Besides, to help readers better understand the phenomenon under the study, the researcher gave a relatively comprehensive description of the research context, such as the introduction to the university program, the necessity for CMC meetings, participants’ profiles, CMC tools and CMC activities environment, classroom setting as well as online & offline meeting schedules. Meanwhile, from the data analysis, it could be seen that the researcher demonstrated openness to the possibility of multivocality by presenting diverse points of view and interests drawn from participants of different professional roles and purposes such as the teacher, graduate students, visiting scholars and their spouses. Moreover, the researcher showed sensitivity to implicit meanings (tacit knowledge) gaining from observations, interviews or surveys, such as the learners’ age and silence in communications, which have much to do with finding analysis; for instance, participants’ age characteristics (as adults) could explain the configuration of face-work norms and their silence in the online meetings could highlight the importance of the teacher’s role in CMC context.
In addition, the researcher cultivated multiple sources of data through a semester’s long-term observation from both FtF meetings and Web-based chat meetings, including electronically saved chat meeting transcripts, field notes, recorded class interactions from the FtF class meetings, formal and informal interviews with participants, surveys, e-mail exchanges between the teacher and the ESL participants. And in order to increase the credibility and validity of the research analysis, such data as field notes, transcript of recorded FtF meetings, interview data, and electronically saved chat data were triangulated to cross examine and explore the patterns, norms as well as utilization of CMC activities.
Furthermore, the researcher analyzed the data iteratively to seek inner-connections between elements to strengthen the understanding and validity of the results. For instance, after noticing some participant’s (such as spouse learners) certain behavior, the researcher came back to check their profiles such as typing skills or professional roles, and then held interviews with them for logical analysis. Besides, the researcher represented the emic perspectives by demonstrating participants’ online dialogues or quotations to increase the reliability of data interpretation; and the study was then reviewed by anonymous reviewers to ensure the credible results. (See Acknowledgements, pg.80)
However, there is no indication for outlier analysis, representativeness check and coding check, which should be conducted to make the study more valid and universally recognized.

(2) The Research Report: Under the main theme of context configuration, the analytical themes the researcher used included constructed interactional patterns and norms, configured affordances regarding the CMC environment, and utilizations of CMC activities for linguistic, academic and social goals. [pg. 70] And the data were analyzed correspondingly based on these categories with classified data supporting related themes mainly in the form of direct quotations to authentically represent the participants’ voice, so there was no obvious redundancy or overlap in the coding. Meanwhile, though there was no visual representation to demonstrate the findings, it was reasonable in the study in that the description and explanation in the form of three-step finding-evidence-analysis was already easy for readers to understand.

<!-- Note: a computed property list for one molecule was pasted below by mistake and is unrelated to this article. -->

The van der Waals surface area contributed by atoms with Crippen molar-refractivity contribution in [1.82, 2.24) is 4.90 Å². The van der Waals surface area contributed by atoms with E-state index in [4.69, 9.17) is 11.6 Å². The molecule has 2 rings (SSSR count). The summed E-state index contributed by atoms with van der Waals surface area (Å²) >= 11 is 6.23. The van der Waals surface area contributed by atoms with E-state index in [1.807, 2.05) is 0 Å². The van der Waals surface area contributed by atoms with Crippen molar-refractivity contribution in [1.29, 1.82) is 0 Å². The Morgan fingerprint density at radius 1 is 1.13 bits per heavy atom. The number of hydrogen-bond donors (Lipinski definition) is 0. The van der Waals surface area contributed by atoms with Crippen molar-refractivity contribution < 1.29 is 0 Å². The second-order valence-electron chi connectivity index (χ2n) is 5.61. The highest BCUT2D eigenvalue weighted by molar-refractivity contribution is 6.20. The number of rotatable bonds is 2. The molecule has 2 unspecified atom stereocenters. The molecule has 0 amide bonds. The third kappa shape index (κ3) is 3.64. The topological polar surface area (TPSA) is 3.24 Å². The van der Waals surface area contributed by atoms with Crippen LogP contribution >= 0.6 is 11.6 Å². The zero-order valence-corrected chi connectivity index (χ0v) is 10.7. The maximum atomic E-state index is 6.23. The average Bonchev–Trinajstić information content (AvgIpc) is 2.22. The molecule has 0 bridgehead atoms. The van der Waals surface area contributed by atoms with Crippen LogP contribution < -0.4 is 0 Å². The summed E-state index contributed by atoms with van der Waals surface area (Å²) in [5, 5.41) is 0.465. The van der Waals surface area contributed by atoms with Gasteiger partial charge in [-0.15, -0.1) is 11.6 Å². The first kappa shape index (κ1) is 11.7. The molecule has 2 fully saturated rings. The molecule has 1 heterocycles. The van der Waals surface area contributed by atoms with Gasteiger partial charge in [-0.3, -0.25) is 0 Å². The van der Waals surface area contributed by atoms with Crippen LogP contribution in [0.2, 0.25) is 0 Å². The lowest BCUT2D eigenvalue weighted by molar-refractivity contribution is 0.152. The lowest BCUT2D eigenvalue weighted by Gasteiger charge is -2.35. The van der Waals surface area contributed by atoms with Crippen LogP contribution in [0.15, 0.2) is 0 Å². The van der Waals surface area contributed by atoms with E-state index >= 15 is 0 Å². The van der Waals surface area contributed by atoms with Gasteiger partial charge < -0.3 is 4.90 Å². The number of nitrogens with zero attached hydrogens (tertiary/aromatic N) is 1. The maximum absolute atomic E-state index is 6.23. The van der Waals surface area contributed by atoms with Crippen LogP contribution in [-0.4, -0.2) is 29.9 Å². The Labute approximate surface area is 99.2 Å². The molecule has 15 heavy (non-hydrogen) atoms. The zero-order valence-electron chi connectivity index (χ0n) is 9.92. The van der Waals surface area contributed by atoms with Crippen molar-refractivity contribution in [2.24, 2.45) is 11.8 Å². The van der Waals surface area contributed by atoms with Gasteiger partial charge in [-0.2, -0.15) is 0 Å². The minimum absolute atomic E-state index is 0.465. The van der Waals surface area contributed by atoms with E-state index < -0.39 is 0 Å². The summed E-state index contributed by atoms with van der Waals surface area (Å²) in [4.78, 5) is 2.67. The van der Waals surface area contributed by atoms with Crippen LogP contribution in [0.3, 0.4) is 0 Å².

In addition, some findings in the study were supported by the other research studies, which increased its reliability. For instance, at the end of the study, the researcher highlighted “class size” as a critical factor in CMC discussions and the finding reflected on the conclusion of other studies, written by Kitade and Kotter, of synchronous CMC suggesting that no more than five should be in any single synchronous virtual meeting at one time. [pg.78]
Generally speaking, this study is of quality, however, some points still should be reconsidered to make the study more convincing. For example, directly jumping from the introduction to the context and the researcher’s role to the finding analysis, there was no detailed description of how the CMC activities were carried out to create an authentic environment and a holistic picture for readers to better understand the whole situation in the research. Also in the findings section, the researcher uniformly presented the findings firstly and then demonstrated evidence from the collected data to support the findings. While this form of data analysis made the researcher ignore to acknowledge some unexpected or discrepant findings irrelevant to her assertions, but just chose the evidence that could speak for them. Besides, the researcher did not identify her assumption or bias in this study; neither did she explain how her own perspectives might influence interpretation.
Therefore, the comprehensive validity checking and persuasive report styles still deserve the researcher’s attention and endeavor while re-designing this study.

1 comment:

  1. Thank you Carolyn, for providing a link to the study! I need to learn how to do this, because it really helps in this kind of blog. Your review is thorough...I like the way you suggest that the researcher may want to re-design the study and try again! If only that could happen more often!